Roman Britain and the English Settlements

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Biblo & Tannen Publishers, Feb 1, 1936 - History - 515 pages
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Contents

BRITAIN BEFORE THE ROMAN CONQUEST
1
BRITAIN IN THE TIME OF JULIUS CAESAR
16
Distribution of the population
17
CAESARS INVASION
32
The invasion of 54
41
FROM CAESAR TO CLAUDIUS
54
Roman intentions with relation to Britain
71
The invasion
79
Contrast between artistic and religious conditions in Roman Britain
261
Lack of unity in RomanoBritish paganism
269
THE END OF ROMAN BRITAIN
274
The House of Valentinian
284
THE END OF ROMAN RULE
291
Extent and character of the reoccupation
299
British affairs from 400 to 450
306
Condition of Britain about 450
313

Verulam becomes a municipium
86
Caratacus betrayed to Ostorius by Cartirnandua 95
95
The later years of Nero
105
Julius Agricola
113
THE MAKING OF THE FRONTIER
120
It is not the Trajanic frontier
126
The building of the Wall
136
Motives for the creation of the Antonine Wall
146
The civil wars of 193197
155
BRITAIN UNDER ROMAN RULE
161
The capital of Roman Britain
170
Density of the population
180
THE TOWNS
186
RomanoBritish townlife at its apogee
196
Agriculture in Roman Britain
208
The villa system
213
The villages
221
CONTENTS
226
Communications
240
XV
247
Impossibility of fusing these two traditions
254
ANGLES SAXONS
325
A geographical approach essential
333
Angles Saxons and Jutes in Britain
347
The literary tradition of the settlement of Kent
357
Composite character of Kentish culture
363
Settlement of Surrey
369
The common features in the settlement of the southeast
377
Importance of the fcnlands in the AngloSaxon settlement
383
Extent of settlement based on the fenlands
388
AngloSaxon penetration of the Midlands
408
its geographical isolation
414
Bcrnicia settled late and from the sea
421
The problem of urban continuity
428
The problem of the countryside
440
Summary survey of the state of England soon after the middle of
451
APPENDIXES TO BOOK V
457
BIBLIOGRAPHY FOR BOOKS IIV
462
BIBLIOGRAPHY FOR BOOK V
478
INDEX
491
Copyright

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About the author (1936)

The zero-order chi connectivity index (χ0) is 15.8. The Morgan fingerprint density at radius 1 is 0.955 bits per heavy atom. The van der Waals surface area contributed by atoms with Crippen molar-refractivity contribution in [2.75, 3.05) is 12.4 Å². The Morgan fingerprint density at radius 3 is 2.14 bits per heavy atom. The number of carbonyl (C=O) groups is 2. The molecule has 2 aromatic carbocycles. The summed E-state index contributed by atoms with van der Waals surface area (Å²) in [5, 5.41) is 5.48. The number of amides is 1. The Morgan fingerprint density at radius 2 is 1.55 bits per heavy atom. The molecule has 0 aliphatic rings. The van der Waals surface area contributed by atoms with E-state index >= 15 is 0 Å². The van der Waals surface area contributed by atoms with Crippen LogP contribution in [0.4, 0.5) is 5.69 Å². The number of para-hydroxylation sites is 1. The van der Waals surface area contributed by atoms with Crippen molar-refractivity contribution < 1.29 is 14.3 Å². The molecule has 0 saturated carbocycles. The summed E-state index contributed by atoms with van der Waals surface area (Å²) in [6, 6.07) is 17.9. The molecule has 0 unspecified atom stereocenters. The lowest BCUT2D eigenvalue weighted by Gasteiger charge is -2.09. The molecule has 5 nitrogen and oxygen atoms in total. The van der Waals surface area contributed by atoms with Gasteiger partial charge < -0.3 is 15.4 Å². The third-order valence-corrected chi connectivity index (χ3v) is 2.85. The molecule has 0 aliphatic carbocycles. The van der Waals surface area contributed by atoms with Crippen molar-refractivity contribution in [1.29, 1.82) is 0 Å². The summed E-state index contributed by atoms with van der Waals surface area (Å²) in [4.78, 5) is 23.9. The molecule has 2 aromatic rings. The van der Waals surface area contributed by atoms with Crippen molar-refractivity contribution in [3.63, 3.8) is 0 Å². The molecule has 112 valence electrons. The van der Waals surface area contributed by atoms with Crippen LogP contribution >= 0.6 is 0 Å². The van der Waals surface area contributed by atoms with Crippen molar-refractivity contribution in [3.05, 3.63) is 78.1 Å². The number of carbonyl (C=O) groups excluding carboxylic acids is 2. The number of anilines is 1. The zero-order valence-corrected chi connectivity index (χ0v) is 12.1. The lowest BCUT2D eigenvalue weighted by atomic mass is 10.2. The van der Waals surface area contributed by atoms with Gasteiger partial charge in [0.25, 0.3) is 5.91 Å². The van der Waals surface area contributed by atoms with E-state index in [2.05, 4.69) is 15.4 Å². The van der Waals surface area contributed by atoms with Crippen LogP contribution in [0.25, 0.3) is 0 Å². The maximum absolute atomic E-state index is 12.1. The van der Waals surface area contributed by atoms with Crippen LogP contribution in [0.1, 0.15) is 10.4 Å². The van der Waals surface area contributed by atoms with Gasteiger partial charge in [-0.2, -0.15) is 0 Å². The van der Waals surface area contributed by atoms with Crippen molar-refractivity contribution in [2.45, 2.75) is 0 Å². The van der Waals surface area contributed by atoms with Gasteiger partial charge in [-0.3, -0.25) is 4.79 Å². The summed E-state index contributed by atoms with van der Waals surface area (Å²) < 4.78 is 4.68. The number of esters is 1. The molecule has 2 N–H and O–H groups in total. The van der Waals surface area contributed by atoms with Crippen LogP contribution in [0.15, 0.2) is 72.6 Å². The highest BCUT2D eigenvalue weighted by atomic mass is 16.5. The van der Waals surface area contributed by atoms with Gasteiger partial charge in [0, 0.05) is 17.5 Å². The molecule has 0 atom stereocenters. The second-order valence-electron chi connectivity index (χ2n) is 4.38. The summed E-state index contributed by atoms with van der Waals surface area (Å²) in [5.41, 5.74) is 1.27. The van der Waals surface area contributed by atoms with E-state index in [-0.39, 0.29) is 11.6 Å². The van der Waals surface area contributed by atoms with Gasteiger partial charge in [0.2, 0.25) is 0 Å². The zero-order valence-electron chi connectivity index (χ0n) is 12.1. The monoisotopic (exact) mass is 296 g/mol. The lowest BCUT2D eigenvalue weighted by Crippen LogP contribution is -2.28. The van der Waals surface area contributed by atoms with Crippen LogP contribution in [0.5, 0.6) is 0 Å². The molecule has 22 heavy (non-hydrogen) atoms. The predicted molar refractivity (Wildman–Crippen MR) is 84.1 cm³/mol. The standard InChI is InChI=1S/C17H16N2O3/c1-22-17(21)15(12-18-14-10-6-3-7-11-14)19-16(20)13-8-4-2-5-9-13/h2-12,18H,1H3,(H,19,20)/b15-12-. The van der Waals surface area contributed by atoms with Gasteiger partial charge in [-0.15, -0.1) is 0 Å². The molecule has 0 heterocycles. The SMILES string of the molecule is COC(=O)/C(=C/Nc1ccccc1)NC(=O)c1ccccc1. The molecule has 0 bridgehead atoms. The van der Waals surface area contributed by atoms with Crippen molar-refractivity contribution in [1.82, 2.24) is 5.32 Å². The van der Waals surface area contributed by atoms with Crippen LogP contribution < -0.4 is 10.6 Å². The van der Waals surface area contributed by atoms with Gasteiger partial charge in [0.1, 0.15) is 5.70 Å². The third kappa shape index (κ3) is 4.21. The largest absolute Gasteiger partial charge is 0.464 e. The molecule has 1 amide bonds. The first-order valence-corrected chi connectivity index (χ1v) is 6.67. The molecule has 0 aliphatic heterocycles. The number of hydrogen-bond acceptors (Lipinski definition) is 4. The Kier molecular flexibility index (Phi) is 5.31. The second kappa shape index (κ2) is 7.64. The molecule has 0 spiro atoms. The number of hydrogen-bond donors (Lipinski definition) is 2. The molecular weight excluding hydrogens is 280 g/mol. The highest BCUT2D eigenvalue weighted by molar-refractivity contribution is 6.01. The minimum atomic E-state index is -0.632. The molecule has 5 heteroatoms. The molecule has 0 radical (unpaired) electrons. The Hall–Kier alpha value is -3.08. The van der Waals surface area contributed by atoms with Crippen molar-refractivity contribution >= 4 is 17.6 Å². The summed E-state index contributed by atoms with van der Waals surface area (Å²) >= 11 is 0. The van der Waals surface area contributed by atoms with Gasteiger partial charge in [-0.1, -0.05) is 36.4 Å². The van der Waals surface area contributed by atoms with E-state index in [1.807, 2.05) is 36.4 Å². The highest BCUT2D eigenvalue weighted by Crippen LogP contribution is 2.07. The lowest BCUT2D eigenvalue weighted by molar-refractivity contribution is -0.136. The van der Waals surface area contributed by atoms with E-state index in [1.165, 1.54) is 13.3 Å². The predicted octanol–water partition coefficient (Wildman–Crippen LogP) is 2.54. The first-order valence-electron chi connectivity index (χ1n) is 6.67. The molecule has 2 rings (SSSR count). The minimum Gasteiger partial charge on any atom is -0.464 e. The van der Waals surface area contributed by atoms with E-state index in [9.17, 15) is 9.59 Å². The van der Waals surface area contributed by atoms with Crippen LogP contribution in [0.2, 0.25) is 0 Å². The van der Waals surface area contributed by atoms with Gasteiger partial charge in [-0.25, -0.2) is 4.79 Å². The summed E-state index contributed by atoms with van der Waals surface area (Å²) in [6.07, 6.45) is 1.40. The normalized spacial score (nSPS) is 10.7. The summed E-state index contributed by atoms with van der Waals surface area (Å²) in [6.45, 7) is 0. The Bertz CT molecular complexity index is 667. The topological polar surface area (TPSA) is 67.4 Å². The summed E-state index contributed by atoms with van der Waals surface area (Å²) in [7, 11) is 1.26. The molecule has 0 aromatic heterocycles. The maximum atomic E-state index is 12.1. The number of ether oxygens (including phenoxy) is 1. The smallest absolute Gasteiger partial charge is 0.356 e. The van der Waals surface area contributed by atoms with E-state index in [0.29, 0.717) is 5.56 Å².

Robin George Collingwood was a remarkable thinker who sought to bridge the gulf that Charles Darwin's discoveries appeared to have set up between science and religion in the nineteenth century. He began to study Latin at age 4, Greek at 6, and the natural sciences shortly afterward. He attended Oxford University, where he studied philosophy, classics, archeology, and history: Participation in numerous archeological excavations allowed him to see, he said, "the importance of the questioning activity in life," and he became a respected scholar on the subject of Britain under the Roman conquest. His first-rate work in archeology resulted in a number of books including Roman Britain (1921), The Archaeology of Roman Britain (1930, with Ian Richmond), Roman Britain and the English Settlements (1937, with J.N. Myres), and Roman Inscriptions of Britain (1965, with R. P. Wright). Collingwood was also an artist by nature - a fine, disciplined writer who was actively interested in music and the pictorial arts. He deplored the diversiveness of increasing specialization and sought a philosophy that would harmonize all knowledge and a religion "scientific" in nature in which faith and reason each played a role. He felt that the Renaissance had mistakenly separated the various disciplines of study and that a close unity existed among them. He began as an idealist, and his thought reflects the influence of individual idealists, in the case of art, for example, the influence of Benedetto Croce. In his mature period, Collingwood sought to ground all the special sciences on idealist foundations, to ascertain within the dialectical function of mind the unity of religion, science, history, art, and philosophy. In his last years, however, Collingwood became critical of idealism. His ethical and political views grew somber, and pessimism seemed to overwhelm him.

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